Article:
O Ya Sushi is easily considered one of the best restaurants in Boston along with Barbara Lynch’s Menton. It’s in the Leather District and tucked away in a back alley.
There are two 9 East St in Boston and I found out the hard way. I had to call the restaurant and they had to clarify their address for me. It cost me two Uber rides and luckily for me Boston isn’t very congested like Los Angeles during rush hour.
Anyway, the restaurant has a “chef’s counter” that seats about 17 and around 8 dining tables behind the “chef’s counter” area. The restaurant decor was cool and it was pretty lively in the restaurant. They played 90s hip hop on the Friday night I dined there. The servers were all very nice, and course explanations were decent. I’m kind of on the fence about O Ya Sushi.
I sat at the “Chef’s Counter” for O Ya Sushi and the experience was nothing more than sitting at a local bar’s counter. I didn’t get the “Chef’s Counter” dining experience because the Chefs were busy preparing the food, so it was waiters’ job to serve the courses. It was a really awkward experience cause the waiters would come from behind to drop off the food and pick up the dish. They would explain the dish from behind and I had to turn around every single time. I had to move every time they did it and it got kind of annoying mid-way through the meal.
A typical “Chef’s Counter” experience would consist of the course being dropped off in front of you then picked up from behind you. Furthermore, the Chef, not the waiter, would explain the dish. This was nothing like what I’ve experience in the past. The O Ya Sushi Chef Counter’s experience was lame. There was no Chef interaction at all like when your gf/wife gets mad at you and doesn’t speak to you.
In addition, I expected more from them regarding service at the Chef’s Counter. The Chef’s Counter experience was mediocre at best and the service wasn’t on par with other restaurants in the same price range. It was extremely lacking compared to NYC’s Masa or Sushi Zo, LA’s Urasawa, Yamakase or Sushi Zo and Tokyo’s Hatsune Sushi. The mentioned restaurants had the wait staff clean your area after every dish and readjust your setting. O Ya Sushi should relabeled the Chef’s Counter to something else cause it’s very misleading because it’s truly not a Chef’s Counter dining experience.
Now, the food. O Ya Sushi serves an A La Carte menu, an Omakse menu and a Grand Omakase menu. The Omakase is the Chef’s pick off the A La Carte menu so I decided to go with the Grand Omakase. Everything was decent to good. Here are the memorable items:
- Poached Egg w/ Gold Flakes & Caviar – It was slow poached in a Sous Vide bucket at 62F. The Chef timed it and it looked like he wrote the time on the shell. The slowed poached egg was really good topped with caviar and gold flakes. The creamy texture of the egg yolk combined with the slightly salty caviar was a good marriage between the two. I could tell the caviar wasn’t as fresh. Fresh caviar doesn’t have a slight hint of salt at all.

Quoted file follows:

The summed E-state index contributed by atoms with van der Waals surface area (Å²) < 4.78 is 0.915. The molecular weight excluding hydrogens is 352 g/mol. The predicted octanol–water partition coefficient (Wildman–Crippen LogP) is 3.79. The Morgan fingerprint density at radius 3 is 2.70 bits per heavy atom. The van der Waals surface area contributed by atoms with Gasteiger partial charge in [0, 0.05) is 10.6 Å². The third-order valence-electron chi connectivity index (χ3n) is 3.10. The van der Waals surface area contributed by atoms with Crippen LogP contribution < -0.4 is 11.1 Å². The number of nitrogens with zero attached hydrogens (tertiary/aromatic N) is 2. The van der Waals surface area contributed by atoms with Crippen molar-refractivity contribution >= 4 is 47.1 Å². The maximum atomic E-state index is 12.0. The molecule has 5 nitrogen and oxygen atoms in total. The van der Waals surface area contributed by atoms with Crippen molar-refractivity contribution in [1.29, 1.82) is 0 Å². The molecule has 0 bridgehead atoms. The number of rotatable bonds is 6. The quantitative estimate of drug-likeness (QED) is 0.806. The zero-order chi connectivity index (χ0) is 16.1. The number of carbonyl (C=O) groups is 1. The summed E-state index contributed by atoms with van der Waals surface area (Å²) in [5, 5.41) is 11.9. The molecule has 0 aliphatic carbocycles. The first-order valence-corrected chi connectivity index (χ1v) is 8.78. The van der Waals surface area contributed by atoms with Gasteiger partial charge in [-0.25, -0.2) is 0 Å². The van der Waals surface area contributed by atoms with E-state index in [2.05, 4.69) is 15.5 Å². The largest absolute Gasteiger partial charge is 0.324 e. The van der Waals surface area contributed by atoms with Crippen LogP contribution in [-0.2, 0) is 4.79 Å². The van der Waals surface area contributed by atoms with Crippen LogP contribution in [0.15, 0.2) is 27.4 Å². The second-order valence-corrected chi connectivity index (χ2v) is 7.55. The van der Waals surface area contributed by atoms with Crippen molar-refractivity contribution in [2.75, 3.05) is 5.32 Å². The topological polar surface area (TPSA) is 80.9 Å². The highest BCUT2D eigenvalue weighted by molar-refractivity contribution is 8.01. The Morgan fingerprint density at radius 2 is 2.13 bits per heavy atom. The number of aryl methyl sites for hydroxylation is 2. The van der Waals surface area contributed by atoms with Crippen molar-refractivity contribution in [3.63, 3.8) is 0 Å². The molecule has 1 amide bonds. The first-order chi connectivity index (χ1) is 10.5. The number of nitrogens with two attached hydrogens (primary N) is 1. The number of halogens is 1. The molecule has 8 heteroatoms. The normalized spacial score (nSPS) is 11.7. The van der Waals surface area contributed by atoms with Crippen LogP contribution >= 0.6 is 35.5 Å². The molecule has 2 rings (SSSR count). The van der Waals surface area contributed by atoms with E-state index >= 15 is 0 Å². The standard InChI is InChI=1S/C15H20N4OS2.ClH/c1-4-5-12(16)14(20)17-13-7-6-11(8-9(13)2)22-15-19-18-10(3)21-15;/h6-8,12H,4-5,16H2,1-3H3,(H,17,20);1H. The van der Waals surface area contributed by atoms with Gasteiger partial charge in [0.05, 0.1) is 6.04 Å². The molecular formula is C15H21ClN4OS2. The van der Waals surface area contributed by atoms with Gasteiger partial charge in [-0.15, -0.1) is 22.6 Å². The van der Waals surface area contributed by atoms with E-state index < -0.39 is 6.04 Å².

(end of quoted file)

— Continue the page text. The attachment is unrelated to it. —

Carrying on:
- Foie Gras Nigiri – It was a seared Foie Gras on top of rice wrapped in nori. It had balsamic chocolate kabayaki, raisin cocoa pulp and accompanied by a sip of aged sake. The texture of the Foie Gras was perfect. It was rich, creamy and slightly sweet due to the balsamic chocolate. The seared parts made it slightly crisp. The rice temperature was decent and could have been a dash warmer to give it better texture. The combination made it buttery and the “melt in your mouth goodness” level was at a 8 out 10.
- A5 Japanese Wagyu – This was a sirloin strip and cooked to medium rare. It was laid on top of thinly sliced fried potato. The potato resembled a potato chip but it wasn’t as deep fried or dried out as a potato chip. However, it had the salty part down pretty well. It was a nice piece of A5 Japanese Wagyu that came from a distributor outside of Kobe, Japan. It was buttery, rich, and succulent, which is expected. I prefer a rib eye cut more than a sirloin cut due to better texture but I’m not going to complain if it’s on the menu.
Okay. The food was pretty good and it had comforting flavors. However, O Ya Sushi relied too heavily on sauces. Everything had some sort of sauce to it and there was no progression in the Grand Omakase menu. The natural flavors of the ingredients didn’t come out and it was often overpowered by the sauces. You can put ketchup or mayo on a hamburger and make it taste good.
Here’s the thing. Since Boston isn’t a Michelin rated city, I sat there during my dinner having trouble with where to place them in regards to other notable restaurants. Where would O Ya be place on the Michelin guide? In my opinion, it’s definitely not a three or even two star restaurant. I think it would barely make one star on a very good day if that. I think O Ya Sushi is a very decent restaurant for people who follow the Michelin guide but a very good restaurant for those with a modern yet westernized palate at the end of the day. The best sushi? Probably not.
Read our other Boston articles here.
- Service - 6.5/106.5/10
- Presentation - 6/106/10
- Flavors - 6.5/106.5/10
- Decor - 7/107/10
- Ambiance - 5/105/10
O Ya is easily considered one of the best restaurants in Boston along with Barbara Lynch’s Menton. The “Chef’s Counter” experience was nothing more than sitting at a local bar’s counter. It provided a really awkward experience having to turn around every single time. The heavily reliance on sauces didn’t make me a fan. Where would O Ya be place on the Michelin scale? One star on a very good day if that.